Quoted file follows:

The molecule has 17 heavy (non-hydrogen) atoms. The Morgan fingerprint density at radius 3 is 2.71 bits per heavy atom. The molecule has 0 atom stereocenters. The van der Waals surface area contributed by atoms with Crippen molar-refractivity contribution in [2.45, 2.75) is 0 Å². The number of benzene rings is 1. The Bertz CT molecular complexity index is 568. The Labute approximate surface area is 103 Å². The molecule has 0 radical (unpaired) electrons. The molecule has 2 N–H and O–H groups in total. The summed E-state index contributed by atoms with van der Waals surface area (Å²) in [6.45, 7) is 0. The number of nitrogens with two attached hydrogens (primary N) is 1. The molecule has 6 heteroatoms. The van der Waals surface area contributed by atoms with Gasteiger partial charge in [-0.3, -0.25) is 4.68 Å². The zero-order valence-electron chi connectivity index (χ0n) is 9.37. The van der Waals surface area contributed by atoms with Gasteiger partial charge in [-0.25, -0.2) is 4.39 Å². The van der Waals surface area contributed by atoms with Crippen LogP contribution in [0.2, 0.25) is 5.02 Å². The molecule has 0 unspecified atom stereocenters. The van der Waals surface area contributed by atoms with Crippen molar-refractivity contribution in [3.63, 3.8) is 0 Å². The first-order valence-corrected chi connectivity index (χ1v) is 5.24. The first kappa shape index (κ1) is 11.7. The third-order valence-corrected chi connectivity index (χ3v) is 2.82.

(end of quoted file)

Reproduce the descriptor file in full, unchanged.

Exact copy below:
The molecule has 17 heavy (non-hydrogen) atoms. The Morgan fingerprint density at radius 3 is 2.71 bits per heavy atom. The molecule has 0 atom stereocenters. The van der Waals surface area contributed by atoms with Crippen molar-refractivity contribution in [2.45, 2.75) is 0 Å². The number of benzene rings is 1. The Bertz CT molecular complexity index is 568. The Labute approximate surface area is 103 Å². The molecule has 0 radical (unpaired) electrons. The molecule has 2 N–H and O–H groups in total. The summed E-state index contributed by atoms with van der Waals surface area (Å²) in [6.45, 7) is 0. The number of nitrogens with two attached hydrogens (primary N) is 1. The molecule has 6 heteroatoms. The van der Waals surface area contributed by atoms with Gasteiger partial charge in [-0.3, -0.25) is 4.68 Å². The zero-order valence-electron chi connectivity index (χ0n) is 9.37. The van der Waals surface area contributed by atoms with Gasteiger partial charge in [-0.25, -0.2) is 4.39 Å². The van der Waals surface area contributed by atoms with Crippen LogP contribution in [0.2, 0.25) is 5.02 Å². The molecule has 0 unspecified atom stereocenters. The van der Waals surface area contributed by atoms with Crippen molar-refractivity contribution in [3.63, 3.8) is 0 Å². The first-order valence-corrected chi connectivity index (χ1v) is 5.24. The first kappa shape index (κ1) is 11.7. The third-order valence-corrected chi connectivity index (χ3v) is 2.82.